The 2014 Horizon Report identifies one of the challenges facing higher education as being how to keep education relevant (Johnson, Adams Becker, Estrada, & Freeman, 2014). In light of the growing number of free online learning opportunities, universities need to innovate in order to engage and connect with new learning landscapes.
Recent times have seen higher education embracing new models of course delivery such as MOOCs. This is partly in response to expectations of a new generation of learners for whom education can be global, flexible, online and free. It may also be an attempt by higher education institutes to transform themselves thereby ensuring they remain relevant, innovative and adaptive.
Student engagement is obviously a key element of designing in an online environment. As the EDUCAUSE “Top ten IT issues 2014” highlights educators must not simply consider whether to engage students online but how to engage students (Grajek, S. & EDUCAUSE, 2013–2014 IT Issues Panel, 2014). Engagement in online courses poses a number of challenges and has a long way to go before it matches levels of engagement in face to face courses (Johnson, Adams Becker, Estrada, & Freeman, 2014). It requires new approaches, new understandings of what constitutes engagement as well as new metrics of levels of engagement (Vu & Fadde, 2014).
Student engagement challenges in the online environment are exacerbated in the “massive” environment of a MOOC, not just because of the sheer number of learners enrolled but also because of the voluntary nature of the MOOC and lack of summative assessment. In addition, the differing culture and subject backgrounds, motivations, interests, language proficiencies, skills, learning needs and behaviours of learners can make engagement more challenging. (Milligan, Littlejohn, & Margaryan, 2013).
This paper addresses issues of student engagement on a massive scale. It uses the case study of one of the University of Auckland’s first MOOCs, describing the design principles implemented to enhance learner engagement in a virtual environment with a high number of participants. Application of the “4Cs” principles (“consume, connect, contribute and create”) (Littlejohn, Milligan, & Margaryan, 2011) were applied to enhance student engagement.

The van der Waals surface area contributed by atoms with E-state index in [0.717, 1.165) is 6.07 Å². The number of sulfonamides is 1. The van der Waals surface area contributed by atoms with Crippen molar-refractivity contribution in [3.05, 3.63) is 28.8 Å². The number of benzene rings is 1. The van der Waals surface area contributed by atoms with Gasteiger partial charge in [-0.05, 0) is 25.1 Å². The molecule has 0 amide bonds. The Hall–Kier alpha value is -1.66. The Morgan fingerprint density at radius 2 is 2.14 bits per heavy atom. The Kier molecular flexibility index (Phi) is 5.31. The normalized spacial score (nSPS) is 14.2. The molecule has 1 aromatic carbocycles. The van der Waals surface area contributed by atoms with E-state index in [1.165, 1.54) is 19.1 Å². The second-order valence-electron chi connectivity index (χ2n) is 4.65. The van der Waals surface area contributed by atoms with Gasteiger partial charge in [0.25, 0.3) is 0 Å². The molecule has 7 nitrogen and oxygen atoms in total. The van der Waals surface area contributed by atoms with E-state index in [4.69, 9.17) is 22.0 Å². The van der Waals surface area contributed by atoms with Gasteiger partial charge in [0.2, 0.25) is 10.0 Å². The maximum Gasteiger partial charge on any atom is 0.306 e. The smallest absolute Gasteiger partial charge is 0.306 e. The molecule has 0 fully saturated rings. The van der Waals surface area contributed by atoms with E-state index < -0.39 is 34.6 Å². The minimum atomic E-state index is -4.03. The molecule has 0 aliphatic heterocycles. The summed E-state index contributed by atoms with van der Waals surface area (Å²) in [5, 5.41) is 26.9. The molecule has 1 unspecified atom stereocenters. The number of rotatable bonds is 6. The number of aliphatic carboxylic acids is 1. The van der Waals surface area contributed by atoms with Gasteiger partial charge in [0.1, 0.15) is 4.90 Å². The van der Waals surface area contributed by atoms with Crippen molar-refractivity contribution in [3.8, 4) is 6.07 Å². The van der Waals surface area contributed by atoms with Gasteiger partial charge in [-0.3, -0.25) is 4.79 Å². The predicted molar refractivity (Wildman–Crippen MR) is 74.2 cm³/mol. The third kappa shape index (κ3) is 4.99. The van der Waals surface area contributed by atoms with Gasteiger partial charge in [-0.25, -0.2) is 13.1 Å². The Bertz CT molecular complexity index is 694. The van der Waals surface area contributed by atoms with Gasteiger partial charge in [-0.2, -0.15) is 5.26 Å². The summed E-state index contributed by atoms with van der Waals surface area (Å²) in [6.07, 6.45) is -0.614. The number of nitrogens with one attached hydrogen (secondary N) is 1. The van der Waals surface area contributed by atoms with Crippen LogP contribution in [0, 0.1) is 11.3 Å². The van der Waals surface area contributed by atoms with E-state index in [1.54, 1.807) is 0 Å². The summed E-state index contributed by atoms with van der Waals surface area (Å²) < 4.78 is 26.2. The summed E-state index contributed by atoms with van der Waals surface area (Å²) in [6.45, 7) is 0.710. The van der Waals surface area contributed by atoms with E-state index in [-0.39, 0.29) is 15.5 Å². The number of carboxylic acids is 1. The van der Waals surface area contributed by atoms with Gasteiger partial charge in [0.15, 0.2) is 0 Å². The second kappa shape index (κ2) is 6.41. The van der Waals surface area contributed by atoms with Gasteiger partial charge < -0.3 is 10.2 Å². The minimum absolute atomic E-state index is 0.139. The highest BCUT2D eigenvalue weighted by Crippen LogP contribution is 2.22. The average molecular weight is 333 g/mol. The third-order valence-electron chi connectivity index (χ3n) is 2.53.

This paper will focus on the following:
- understanding and application of the “four Cs” (“consume, connect, contribute and create”) model of engagement (Littlejohn et al, 2011);
- theoretical and pedagogical underpinnings of student engagement in the MOOC environment: connectivism, constructivism, social learning;
- importance of research and learner informed design;
- role of the educator and learners in engagement eg. peer to peer learning, and online community of learners.
In addition, we will reflect on the student engagement experience from the first course offering in Nov 2014, focussing on educator experience, participation rates, retention rates, student feedback and post-course survey data.
By sharing our experience, we hope to contribute to the current conversation on best practice for student engagement in a “massive” online learning environment.
Stephanie Cook, Stephanie Reid, Tricia Bingham and Li Wang
University of Auckland
Grajek, S., and the EDUCAUSE 2013–2014 IT Issues Panel. (2014). Top 10 IT issues, 2014: Be the change you see. EDUCAUSE review March/April. 10-54. Retrieved from https://net.educause.edu/ir/library/pdf/ERM1421.pdf
Johnson, L., Adams Becker, S., Estrada, V., Freeman, A. (2014). NMC Horizon Report: 2014 Higher Education Edition. Austin, Texas: The New Media Consortium. Retrieved from http://cdn.nmc.org/media/2014-nmc-horizon-report-he-EN-SC.pdf
Littlejohn, A., Milligan, C., & Margaryan, A. (2011). Collective learning in the workplace: Important knowledge sharing behaviours. International Journal of Advanced Corporate Learning, 4(4), 26-31.
Milligan, C., Littlejohn, A., & Margaryan, A. (2013). Pattern of engagement in connectivist MOOCs. MERLOT Journal of Online Learning and Teaching, 9(2), 149-159.
Vu, P., & Fadde, P. J. Rings of engagement: A model for MOOC enrolment. Journal of Global Literacies, Technologies, and emerging Pedagogies, 2(3), 240-247